We Are Nature: Living in the Anthropocene explores the interconnected relationship between humans and nature. A first of its kind in North America, this exhibition features interactive exhibits, thought provoking content, and interesting specimens from our own hidden collections. It also explores things that you can do to get involved.
Coral reefs are predicted to be the first ecosystems that may not survive the Anthropocene. Innovative solutions are needed to reduce carbon emissions and slow ocean warming and acidification. This point is driven home with a thought-provoking funerary book for the Great Barrier Reef in Australia. Read what others have written. What will you write?
Look inside a hidden collection at the museum through a new digital interactive display. At first glance, this may look like mason jars lined up on shelves holding a garden harvest, but upon closer inspection these jars are full of amphibian and reptile specimens. What interesting facts will you discover?
Inventive scientists have found ways to help nearly extinct animals such as whooping cranes and river otter populations. There are lots of animals that need our help. This poignant display asks you to vote with a contribution for which animal you think will become extinct next. What animal will you vote for?
Explore We Are Nature on the blog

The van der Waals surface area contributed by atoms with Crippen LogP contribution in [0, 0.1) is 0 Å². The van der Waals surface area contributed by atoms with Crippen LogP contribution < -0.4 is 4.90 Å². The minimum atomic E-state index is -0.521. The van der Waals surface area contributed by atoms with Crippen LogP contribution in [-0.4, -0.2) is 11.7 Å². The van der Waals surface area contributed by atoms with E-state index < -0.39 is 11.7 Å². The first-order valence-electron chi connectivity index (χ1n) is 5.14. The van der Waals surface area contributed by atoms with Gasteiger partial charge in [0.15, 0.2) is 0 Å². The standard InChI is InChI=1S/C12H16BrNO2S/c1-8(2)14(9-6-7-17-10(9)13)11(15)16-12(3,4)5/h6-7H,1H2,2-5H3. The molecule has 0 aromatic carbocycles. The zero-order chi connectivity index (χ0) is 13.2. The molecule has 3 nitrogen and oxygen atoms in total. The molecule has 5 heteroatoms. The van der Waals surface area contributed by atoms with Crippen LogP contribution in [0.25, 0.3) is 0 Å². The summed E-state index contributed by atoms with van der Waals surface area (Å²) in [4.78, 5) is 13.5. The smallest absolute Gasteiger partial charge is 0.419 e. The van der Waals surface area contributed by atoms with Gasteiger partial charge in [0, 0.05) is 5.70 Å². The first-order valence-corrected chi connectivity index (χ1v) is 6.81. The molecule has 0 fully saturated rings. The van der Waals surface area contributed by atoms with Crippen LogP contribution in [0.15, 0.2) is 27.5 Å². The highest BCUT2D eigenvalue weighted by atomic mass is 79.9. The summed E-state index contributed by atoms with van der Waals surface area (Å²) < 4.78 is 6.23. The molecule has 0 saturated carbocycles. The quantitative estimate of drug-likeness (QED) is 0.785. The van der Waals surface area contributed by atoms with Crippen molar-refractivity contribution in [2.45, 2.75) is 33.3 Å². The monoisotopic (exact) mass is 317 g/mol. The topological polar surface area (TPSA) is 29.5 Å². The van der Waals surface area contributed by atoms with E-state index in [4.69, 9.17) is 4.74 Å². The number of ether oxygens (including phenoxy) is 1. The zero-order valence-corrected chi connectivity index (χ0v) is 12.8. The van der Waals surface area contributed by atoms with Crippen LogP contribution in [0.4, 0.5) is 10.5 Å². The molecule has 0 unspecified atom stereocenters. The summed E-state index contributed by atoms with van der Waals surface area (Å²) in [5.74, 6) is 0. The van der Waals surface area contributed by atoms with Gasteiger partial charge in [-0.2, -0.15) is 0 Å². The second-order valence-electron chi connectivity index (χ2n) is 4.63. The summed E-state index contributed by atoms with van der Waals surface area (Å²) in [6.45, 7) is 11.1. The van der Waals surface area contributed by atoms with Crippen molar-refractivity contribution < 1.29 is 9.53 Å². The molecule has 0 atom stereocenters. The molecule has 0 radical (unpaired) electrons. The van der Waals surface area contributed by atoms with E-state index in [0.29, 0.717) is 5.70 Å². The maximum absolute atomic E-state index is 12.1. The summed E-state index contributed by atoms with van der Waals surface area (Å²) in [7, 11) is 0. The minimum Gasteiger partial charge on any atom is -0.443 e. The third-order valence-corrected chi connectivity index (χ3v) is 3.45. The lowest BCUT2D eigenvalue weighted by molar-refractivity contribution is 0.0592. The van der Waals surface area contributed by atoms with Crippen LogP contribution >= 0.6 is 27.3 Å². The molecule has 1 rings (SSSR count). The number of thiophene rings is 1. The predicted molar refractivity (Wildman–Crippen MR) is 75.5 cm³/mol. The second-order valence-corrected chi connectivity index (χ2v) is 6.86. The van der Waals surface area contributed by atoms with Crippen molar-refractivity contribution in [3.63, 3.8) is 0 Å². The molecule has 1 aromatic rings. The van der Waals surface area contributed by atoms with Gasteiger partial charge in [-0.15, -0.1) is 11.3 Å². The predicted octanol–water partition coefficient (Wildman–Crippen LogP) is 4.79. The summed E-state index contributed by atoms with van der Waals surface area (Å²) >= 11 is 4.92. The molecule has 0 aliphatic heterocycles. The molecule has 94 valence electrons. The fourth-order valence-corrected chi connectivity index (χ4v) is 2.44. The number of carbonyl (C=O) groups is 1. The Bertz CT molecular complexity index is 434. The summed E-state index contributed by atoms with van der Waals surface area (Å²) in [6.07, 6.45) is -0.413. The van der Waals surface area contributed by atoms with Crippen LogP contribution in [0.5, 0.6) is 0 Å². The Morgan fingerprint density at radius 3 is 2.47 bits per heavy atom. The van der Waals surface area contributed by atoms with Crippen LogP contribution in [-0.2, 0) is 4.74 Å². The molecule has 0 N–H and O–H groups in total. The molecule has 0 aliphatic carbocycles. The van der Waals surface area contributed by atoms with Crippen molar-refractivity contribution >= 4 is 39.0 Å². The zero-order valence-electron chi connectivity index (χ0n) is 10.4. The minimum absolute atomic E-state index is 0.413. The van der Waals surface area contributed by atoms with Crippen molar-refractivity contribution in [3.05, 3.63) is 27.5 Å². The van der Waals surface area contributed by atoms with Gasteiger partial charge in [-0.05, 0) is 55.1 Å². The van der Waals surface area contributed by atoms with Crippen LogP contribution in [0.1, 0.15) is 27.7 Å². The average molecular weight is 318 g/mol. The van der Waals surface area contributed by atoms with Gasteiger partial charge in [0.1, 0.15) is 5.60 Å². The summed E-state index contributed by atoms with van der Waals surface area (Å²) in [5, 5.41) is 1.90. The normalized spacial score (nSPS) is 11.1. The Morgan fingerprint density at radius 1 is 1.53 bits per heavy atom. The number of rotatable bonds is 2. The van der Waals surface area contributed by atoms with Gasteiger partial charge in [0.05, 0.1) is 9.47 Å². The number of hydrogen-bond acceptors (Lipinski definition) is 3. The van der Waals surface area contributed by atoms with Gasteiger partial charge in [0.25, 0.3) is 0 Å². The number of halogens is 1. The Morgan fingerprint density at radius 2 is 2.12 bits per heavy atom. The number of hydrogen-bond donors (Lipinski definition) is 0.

Mike Cornell and the staff at Frick Environmental Center want to get more people to utilize the parks in their Pittsburgh neighborhoods. Pittsburgh has over …Read More »
Think a 400 year old oak tree can be a superhero? When you’re not looking they are cleaning the air, re-routing storm water,…and breaking wind …Read More »
In Carnegie Museum of Natural History’s We Are Nature exhibit, we are asking visitors to share their immediate thoughts after walking through the installation. As …Read More »
In May 2017, Allie Frownfelter launched Bottle Thread, a sustainability company in Pittsburgh that designs and sells clothing made from recycled plastic. She loves Pittsburgh …Read More »
We recently launched a new exhibition at the museum entitled We Are Nature: Living in the Anthropocene. And just in case you haven’t heard of the …Read More »
by Rachael Carlberg Nurdle is a silly word for a product with not-so-silly effects. Nurdles are small pellets that are the first step in the …Read More »
Notice any differences between these two sets of botany sheets? These specimens of spicebush and redbud from the museum’s herbarium were collected on the same …Read More »
When you think of climate change, the image that might come to mind is a distressed polar bear perched on a tiny piece of ice …Read More »
Avocad-oh-no In the last couple years, avocados have been hailed as a “superfood” that is delicious with pretty much everything. However, as the demand increased, …Read More »